Pink Floyd – The Endless River
by Jason Levy (Undeclared), published November 18th 2014
Moldy | Stale | Edible | Fresh | Tasty!
Despite the fact that it is their final studio release, I highly doubt that people were trampling over one another at Best Buy around midnight to pick up a copy of The Endless River, Pink Floyd’s first album since 1994’s The Division Bell, on release day. While they are definitively one of the bestselling and most influential bands in popular music history, their time, long-lived and prolific as it was, came and went. Pink Floyd, like dozens of other mega-successful bands of their time (think Aerosmith or AC/DC) will never have the same impact today that they formerly did. But then again, that’s not really what Pink Floyd are going for with this album. On The Endless River Pink Floyd chose not go out with a bang, but rather a slow-burning, ambient and striking fuse.
The Endless River is predominately an instrumental project, stitched together from the many bits and pieces of unreleased material recorded during sessions for The Division Bell. The timing really shows, as most of the tracks here sound like they were ripped straight from under the linings of The Division Bell, but I suppose that was the point. There was a total of 20 hours of recorded material to cobble together, not an easy task, especially considering that lead singer David Gilmour and drummer Nick Mason (the only constant member of Pink Floyd since its formation) were the only original members of the band present during the album’s making.
The album definitely reads as one cohesive effort; each song flows beautifully into the next with seamless transitions, and the album stays varied enough over its 53 minutes to stay interesting. Your mind will start to wander at times of monotony, but that isn’t the criticism it sounds like. For what it’s worth, there are few repeating melodies or sections throughout the entire LP, and despite the similar sound to their previous album, The Endless River actually feels more like an amalgamation of the many stages of their past work, a perfect way to both sum up and close their monumental careers.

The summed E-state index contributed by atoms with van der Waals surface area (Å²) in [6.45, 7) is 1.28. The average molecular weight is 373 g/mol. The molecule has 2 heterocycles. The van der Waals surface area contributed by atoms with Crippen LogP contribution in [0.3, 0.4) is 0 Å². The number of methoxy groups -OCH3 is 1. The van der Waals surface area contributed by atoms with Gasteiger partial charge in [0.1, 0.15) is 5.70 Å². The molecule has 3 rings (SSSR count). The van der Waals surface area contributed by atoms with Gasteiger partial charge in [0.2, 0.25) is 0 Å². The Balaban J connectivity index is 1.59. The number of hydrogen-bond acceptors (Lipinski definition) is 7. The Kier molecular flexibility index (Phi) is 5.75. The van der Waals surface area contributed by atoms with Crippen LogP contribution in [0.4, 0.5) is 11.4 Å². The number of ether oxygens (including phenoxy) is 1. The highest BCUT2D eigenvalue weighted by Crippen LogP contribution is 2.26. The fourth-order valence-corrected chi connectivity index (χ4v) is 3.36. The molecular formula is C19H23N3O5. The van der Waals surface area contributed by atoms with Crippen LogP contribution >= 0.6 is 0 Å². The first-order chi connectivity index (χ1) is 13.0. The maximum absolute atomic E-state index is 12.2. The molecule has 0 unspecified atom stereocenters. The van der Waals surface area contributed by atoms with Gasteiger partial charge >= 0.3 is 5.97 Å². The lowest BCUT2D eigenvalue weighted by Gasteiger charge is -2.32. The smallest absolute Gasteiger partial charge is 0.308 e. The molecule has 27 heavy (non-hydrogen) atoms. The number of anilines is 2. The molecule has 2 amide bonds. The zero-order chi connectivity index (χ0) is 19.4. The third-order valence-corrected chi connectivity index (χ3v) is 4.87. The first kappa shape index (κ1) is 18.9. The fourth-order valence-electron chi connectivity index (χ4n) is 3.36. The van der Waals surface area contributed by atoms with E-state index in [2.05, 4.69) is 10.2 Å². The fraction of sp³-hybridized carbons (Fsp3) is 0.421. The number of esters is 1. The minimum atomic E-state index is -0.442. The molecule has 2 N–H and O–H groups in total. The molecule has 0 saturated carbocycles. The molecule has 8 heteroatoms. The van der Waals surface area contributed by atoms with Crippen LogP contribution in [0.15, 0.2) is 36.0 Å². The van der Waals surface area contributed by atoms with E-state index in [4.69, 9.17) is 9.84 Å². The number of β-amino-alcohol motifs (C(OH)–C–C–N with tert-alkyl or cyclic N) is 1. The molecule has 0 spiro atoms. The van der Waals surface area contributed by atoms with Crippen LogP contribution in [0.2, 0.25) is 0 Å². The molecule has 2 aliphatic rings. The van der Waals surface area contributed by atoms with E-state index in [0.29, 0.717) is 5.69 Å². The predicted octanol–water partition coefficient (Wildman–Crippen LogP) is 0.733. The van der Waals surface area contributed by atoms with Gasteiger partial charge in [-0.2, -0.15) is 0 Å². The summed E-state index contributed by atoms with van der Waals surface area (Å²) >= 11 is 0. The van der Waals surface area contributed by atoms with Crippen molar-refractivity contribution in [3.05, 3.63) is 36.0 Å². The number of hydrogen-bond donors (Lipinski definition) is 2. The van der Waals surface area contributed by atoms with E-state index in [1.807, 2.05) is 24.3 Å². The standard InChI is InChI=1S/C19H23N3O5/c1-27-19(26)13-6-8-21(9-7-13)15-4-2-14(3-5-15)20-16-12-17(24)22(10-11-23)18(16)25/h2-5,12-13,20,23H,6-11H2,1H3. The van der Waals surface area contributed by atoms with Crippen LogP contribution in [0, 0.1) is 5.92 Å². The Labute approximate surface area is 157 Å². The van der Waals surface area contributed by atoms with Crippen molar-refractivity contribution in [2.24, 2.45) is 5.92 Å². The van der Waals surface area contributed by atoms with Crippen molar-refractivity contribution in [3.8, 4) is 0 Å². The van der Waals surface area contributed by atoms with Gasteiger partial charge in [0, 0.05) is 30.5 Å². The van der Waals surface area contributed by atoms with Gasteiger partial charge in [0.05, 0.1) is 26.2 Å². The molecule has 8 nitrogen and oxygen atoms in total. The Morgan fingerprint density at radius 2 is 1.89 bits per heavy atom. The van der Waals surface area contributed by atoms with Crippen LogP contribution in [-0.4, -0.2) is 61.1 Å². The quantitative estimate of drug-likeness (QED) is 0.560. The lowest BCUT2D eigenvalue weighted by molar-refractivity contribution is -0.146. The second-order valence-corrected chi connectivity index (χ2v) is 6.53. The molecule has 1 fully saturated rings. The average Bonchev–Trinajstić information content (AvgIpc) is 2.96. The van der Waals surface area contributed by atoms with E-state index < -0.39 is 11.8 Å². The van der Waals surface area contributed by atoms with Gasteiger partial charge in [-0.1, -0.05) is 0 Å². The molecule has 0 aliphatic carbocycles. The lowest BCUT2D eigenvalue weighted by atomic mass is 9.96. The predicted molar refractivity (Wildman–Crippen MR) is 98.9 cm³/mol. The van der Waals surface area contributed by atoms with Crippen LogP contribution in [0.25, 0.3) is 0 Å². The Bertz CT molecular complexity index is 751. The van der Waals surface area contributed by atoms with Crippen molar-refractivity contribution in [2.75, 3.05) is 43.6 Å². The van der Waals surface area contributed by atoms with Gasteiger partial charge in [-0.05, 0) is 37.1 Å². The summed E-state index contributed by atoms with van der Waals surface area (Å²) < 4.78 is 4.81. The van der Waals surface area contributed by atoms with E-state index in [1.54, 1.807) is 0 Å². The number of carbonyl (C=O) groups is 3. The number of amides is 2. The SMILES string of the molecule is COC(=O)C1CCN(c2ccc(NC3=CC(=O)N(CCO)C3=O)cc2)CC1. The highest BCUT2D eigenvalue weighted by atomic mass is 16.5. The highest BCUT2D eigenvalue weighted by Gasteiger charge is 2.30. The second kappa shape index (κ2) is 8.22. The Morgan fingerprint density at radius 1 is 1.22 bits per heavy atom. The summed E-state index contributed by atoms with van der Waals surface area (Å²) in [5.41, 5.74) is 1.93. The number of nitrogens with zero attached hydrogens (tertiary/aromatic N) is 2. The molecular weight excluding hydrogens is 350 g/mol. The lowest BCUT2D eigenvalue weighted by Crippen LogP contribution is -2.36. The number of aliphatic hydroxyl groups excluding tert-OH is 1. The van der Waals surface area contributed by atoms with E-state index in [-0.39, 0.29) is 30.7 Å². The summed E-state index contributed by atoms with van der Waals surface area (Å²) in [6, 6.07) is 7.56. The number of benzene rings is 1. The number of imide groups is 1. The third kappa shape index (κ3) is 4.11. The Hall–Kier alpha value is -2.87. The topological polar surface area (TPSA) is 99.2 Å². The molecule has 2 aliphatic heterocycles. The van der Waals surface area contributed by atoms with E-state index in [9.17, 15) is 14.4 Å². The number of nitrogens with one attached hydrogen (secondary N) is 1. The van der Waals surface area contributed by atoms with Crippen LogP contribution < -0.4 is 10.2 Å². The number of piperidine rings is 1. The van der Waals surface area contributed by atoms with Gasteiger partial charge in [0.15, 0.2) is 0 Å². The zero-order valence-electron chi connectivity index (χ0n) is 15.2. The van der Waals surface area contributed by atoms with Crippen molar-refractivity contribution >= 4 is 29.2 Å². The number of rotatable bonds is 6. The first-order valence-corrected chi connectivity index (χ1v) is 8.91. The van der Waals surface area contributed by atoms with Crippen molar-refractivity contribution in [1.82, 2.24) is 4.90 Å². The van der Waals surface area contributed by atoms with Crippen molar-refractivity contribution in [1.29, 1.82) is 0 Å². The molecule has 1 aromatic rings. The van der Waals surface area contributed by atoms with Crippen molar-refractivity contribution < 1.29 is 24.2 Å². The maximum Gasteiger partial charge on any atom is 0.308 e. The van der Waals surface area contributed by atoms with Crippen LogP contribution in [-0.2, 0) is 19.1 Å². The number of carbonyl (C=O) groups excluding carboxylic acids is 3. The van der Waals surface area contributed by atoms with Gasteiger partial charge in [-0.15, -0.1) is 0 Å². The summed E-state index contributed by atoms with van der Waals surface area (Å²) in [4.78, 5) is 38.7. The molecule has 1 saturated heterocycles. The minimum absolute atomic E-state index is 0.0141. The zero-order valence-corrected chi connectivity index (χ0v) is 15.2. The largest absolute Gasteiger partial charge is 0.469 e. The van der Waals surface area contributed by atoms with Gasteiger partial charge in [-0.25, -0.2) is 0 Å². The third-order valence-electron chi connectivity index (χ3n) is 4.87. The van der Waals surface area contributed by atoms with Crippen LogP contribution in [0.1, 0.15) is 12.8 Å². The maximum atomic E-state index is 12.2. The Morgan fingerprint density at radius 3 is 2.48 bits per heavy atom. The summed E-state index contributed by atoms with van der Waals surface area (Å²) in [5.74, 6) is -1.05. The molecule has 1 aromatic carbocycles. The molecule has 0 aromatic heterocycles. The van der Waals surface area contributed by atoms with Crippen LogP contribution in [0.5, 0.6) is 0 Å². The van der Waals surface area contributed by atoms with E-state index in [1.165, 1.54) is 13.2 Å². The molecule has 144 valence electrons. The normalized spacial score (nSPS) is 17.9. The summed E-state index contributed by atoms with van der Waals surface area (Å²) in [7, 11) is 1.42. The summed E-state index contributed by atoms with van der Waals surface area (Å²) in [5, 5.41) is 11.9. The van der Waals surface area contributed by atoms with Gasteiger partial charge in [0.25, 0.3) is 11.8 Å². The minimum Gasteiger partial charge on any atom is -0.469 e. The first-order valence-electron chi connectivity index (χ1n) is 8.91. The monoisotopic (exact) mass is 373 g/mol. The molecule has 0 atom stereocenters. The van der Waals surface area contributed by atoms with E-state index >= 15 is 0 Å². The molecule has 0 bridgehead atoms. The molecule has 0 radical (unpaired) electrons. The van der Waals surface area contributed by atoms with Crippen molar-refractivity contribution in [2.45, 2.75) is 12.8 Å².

While the album is consistent and unified, the mood of the tracks jumps around frequently, and many of them easily bring to mind an associated location or feeling. “Ebb and Flow” resembles ambient snake charmer music, while “Autumn ‘68” evokes the feeling of walking into a progressive church in full swing. “Sum,” conversely, will either make you feel like you’re in a Hollywood space epic à la Christopher Nolan’s Interstellar or an arcade, depending on your nostalgia value. “Skins” is intense tribal music at its most energetic and primal, and “Allons-y (1)” projects the listener into the middle of a cheesy 80’s movie, riding off into the sunset on a motorcycle as the credits role. Then of course there’s “Louder Than Words,” the closing track, and the only one with and lead vocals. While it is by no means the most memorable Floyd track, it’s a soft, quiet, and soothing way to close off the album, just as they intended.
It’s all quite immersive, but sometimes feels the album feels almost too composed, like the gang is trying too hard, with a lack of laid-back attitude that made “Comfortably Numb” such a mainstay. But considering this is Pink Floyd’s last studio effort, I suppose they are within their rights to give it their all.
Key Tracks: “Sum,” “Skins,” “Autumn ’68,” “Allons-y (1)”